But Fred Keeton didn’t want to just meet those standards. As Harrah’s Entertainment’s chief diversity officer, he has spent the past three years attempting to revolutionize the concept of diversity and, in the process, demonstrate to senior management that inclusion is the key to business survival. “So many professionals are caught up in the old way of thinking about diversity,” he says. “They have not even taken their definition of inclusion beyond the politically correct attachment solely to identity.”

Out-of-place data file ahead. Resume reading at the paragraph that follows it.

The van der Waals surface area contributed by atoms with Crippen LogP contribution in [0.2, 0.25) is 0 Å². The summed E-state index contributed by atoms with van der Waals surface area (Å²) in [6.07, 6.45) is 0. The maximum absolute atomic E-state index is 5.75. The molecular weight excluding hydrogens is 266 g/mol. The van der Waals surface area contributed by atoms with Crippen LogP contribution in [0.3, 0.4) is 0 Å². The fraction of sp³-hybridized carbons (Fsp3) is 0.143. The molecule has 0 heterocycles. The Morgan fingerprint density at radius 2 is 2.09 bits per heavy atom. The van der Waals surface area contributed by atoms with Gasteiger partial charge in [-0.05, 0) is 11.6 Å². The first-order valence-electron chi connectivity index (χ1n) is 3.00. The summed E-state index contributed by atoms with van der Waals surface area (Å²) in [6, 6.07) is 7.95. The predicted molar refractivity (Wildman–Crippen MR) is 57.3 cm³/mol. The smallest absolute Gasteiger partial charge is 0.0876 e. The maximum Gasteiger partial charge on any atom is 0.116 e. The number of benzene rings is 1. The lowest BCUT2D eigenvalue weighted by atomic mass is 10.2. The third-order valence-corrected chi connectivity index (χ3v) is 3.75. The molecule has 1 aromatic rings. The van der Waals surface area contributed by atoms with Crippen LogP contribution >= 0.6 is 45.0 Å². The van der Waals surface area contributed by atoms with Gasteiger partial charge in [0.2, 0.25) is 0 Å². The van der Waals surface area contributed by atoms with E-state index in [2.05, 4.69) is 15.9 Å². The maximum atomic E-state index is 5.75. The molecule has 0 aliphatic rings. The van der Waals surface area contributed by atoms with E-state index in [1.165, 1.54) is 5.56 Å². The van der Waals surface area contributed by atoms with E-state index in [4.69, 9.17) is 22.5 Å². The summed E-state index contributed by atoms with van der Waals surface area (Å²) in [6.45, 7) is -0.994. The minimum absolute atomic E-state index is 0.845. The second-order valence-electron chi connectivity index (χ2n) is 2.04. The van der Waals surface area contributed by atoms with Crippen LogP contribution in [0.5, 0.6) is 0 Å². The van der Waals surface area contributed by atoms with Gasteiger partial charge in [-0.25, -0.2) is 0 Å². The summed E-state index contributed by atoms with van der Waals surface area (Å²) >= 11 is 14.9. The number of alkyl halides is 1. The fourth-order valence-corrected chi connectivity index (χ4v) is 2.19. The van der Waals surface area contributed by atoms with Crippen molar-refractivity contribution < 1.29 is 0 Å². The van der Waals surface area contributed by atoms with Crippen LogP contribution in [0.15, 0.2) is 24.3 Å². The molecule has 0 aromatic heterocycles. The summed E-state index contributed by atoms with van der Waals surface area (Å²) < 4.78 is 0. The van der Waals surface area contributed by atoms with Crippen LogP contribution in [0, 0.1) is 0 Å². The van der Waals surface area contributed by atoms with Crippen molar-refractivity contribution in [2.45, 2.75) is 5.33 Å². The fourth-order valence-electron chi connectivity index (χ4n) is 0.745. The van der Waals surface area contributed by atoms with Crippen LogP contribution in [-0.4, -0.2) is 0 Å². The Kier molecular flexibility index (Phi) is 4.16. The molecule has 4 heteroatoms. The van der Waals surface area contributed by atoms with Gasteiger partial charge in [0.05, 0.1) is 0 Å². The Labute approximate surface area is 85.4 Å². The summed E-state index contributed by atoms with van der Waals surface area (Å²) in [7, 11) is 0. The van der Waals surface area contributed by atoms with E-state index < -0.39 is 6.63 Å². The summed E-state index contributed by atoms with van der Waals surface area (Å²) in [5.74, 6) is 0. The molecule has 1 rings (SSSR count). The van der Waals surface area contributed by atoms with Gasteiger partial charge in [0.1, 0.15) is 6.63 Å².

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Categories: Feature

Honor your mothers and fathers: Avoid family responsibility discrimination

May 18, 2008 - by: Diversity Insight 0 COMMENTS

Mother’s Day has just passed, and Father’s Day is coming up, so what better time to talk about family responsibility discrimination (FRD)? According to a University of California Hastings College of the Law study, the number of FRD cases being filed with the Equal Employment Opportunity Commission (EEOC) jumped almost 500 percent between 1971 and 2005. FRD happens when employers discriminate against employees based on stereotypes of family caregiving responsibilities.